USC tops Cal in sudden death

National Player of the Year Ivan Rackov nabbed the first goal of the day in Saturday’s home match against No. 4 USC.
Emma Lantos/Senior Staff
National Player of the Year Ivan Rackov nabbed the first goal of the day in Saturday’s home match against No. 4 USC.

Justin Parsons didn’t earn MPSF Player of the Week last Tuesday for nothing.

The starting goalie is the last line of defense on the No. 2 Cal men’s water polo team. In Saturday’s home match against No. 4 USC, Parsons made clutch saves — including taking a ball to the face — and kept it up after the match went into overtime and then sudden death.

“It’s a product of good defense in front of him as well,” coach Kirk Everist said.

But the final shot of the day, the one that mattered most, was the one that neither the defense nor Parsons could stop.

USC’s center Jeremy Davie nabbed an assist from Nikola Vavic and sent the ball into the back of the net, and the Trojans edged out the Bears, 9-8, at Speiker Aquatics Center.

“We can’t be giving up natural goals in center, like the game-winner,” Everist said. “We’ve got to work on that, try to limit those opportunities.”

Cal (14-3, 2-1 in the MPSF) and USC (12-2, 3-0) are arguably the top two teams in the country, which made for an intense matchup. Both squads run deep benches that enable them to play upwards of 13 athletes per match and accumulate goals from multiple standouts.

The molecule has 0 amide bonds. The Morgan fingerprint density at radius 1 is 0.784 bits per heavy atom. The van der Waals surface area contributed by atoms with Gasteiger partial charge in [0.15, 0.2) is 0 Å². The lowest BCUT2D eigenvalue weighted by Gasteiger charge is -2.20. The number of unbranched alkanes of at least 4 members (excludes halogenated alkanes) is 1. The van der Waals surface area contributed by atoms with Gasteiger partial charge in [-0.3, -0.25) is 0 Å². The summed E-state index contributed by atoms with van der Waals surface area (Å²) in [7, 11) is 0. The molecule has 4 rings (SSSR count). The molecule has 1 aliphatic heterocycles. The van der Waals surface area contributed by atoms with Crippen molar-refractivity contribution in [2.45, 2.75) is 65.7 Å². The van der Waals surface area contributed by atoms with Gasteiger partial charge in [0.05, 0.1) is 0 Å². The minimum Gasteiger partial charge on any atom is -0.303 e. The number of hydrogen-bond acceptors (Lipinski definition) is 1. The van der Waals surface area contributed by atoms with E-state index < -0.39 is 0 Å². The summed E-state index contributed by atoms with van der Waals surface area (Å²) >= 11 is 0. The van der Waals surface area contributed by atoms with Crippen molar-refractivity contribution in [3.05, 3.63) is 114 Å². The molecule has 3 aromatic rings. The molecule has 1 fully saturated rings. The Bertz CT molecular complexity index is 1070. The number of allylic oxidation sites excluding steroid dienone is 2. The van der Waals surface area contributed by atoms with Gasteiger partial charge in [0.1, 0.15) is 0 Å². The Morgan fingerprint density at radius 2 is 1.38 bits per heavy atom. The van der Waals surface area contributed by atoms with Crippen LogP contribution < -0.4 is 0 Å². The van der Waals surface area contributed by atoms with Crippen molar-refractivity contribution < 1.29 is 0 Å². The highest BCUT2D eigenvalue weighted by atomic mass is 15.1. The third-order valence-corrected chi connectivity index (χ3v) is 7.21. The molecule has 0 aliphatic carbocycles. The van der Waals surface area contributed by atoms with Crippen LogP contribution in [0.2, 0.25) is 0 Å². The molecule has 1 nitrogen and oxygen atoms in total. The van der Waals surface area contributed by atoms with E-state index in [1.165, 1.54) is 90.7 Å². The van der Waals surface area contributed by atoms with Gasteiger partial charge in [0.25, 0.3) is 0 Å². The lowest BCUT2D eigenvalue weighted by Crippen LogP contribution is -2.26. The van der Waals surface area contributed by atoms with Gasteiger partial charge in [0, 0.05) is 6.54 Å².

But USC was the superior team on Saturday.

National Player of the Year Ivan Rackov took the first goal of the day for Cal. A penalty shot from Collin Smith and a power play goal from Aleksa Saponjic raised the Bears’ lead to 3-2 at the end of the first quarter.

However, at the end of the half the Trojans had brought the score to a 4-4 tie.

Cal’s offense sputtered in the face of the zone defense, missing a few key opportunities that could have rewritten the outcome of the match. Attackers paused on shots and relied on perimeter shooting. A study in opposites, the USC offense managed to exploit holes at the two meter and quickly sink points in.

“We can’t let that happen,” senior attacker Luka Saponjic said. “We have to play better defense. Don’t let goals in from two meters. It’s better they shoot from eight to 10 meters out.”

By the fourth quarter both teams were burning through timeouts and trying to break a 7-7 tie, but the game went into overtime. Cal took the first goal in extra minutes after Ayal Keren blocked a USC shot in the field, which led to Giacomo Cupido driving the ball to the other end of the pool before an assist to Cory Nasoff.

But the Trojans responded in the second overtime period to bring the score back to a tie, this time 8-8. By the onset of sudden death, both teams fought with desperation.

The weekend’s loss was a blow to Cal, who had an otherwise perfect record in the MPSF. But Everist kept the season in perspective. While the Bears still plan to meet the Trojans in the championship once more, they also know they have kinks to work out on both sides of the ball.

“The guys will be motivated,” Everist said. “After a loss you tend to refocus. You’re certainly not going to pat yourself on the back. It was one game. We’re still in a pretty good spot.”

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